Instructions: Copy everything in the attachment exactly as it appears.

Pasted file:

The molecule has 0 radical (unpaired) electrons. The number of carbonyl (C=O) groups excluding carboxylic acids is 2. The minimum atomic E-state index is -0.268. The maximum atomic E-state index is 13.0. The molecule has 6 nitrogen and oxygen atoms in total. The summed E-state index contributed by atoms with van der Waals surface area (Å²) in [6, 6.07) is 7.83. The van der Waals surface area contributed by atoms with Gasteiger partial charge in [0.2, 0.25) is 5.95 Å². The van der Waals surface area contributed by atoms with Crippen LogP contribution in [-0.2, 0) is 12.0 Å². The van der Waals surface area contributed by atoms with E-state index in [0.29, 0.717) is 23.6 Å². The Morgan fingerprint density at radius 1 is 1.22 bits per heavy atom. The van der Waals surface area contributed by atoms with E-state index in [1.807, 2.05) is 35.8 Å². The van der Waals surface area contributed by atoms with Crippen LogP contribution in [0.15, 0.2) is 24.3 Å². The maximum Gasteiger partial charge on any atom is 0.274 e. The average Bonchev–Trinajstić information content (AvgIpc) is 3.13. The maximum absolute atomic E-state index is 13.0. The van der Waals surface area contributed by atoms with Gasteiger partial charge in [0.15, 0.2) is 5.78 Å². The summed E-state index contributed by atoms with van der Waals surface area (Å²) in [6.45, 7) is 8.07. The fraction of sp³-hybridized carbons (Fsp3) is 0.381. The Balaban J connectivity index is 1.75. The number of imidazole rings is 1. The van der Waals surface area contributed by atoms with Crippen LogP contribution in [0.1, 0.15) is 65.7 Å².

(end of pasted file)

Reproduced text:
The molecule has 0 radical (unpaired) electrons. The number of carbonyl (C=O) groups excluding carboxylic acids is 2. The minimum atomic E-state index is -0.268. The maximum atomic E-state index is 13.0. The molecule has 6 nitrogen and oxygen atoms in total. The summed E-state index contributed by atoms with van der Waals surface area (Å²) in [6, 6.07) is 7.83. The van der Waals surface area contributed by atoms with Gasteiger partial charge in [0.2, 0.25) is 5.95 Å². The van der Waals surface area contributed by atoms with Crippen LogP contribution in [-0.2, 0) is 12.0 Å². The van der Waals surface area contributed by atoms with E-state index in [0.29, 0.717) is 23.6 Å². The Morgan fingerprint density at radius 1 is 1.22 bits per heavy atom. The van der Waals surface area contributed by atoms with E-state index in [1.807, 2.05) is 35.8 Å². The van der Waals surface area contributed by atoms with Crippen LogP contribution in [0.15, 0.2) is 24.3 Å². The maximum Gasteiger partial charge on any atom is 0.274 e. The average Bonchev–Trinajstić information content (AvgIpc) is 3.13. The maximum absolute atomic E-state index is 13.0. The van der Waals surface area contributed by atoms with Gasteiger partial charge in [0.15, 0.2) is 5.78 Å². The summed E-state index contributed by atoms with van der Waals surface area (Å²) in [6.45, 7) is 8.07. The fraction of sp³-hybridized carbons (Fsp3) is 0.381. The Balaban J connectivity index is 1.75. The number of imidazole rings is 1. The van der Waals surface area contributed by atoms with Crippen LogP contribution in [0.1, 0.15) is 65.7 Å².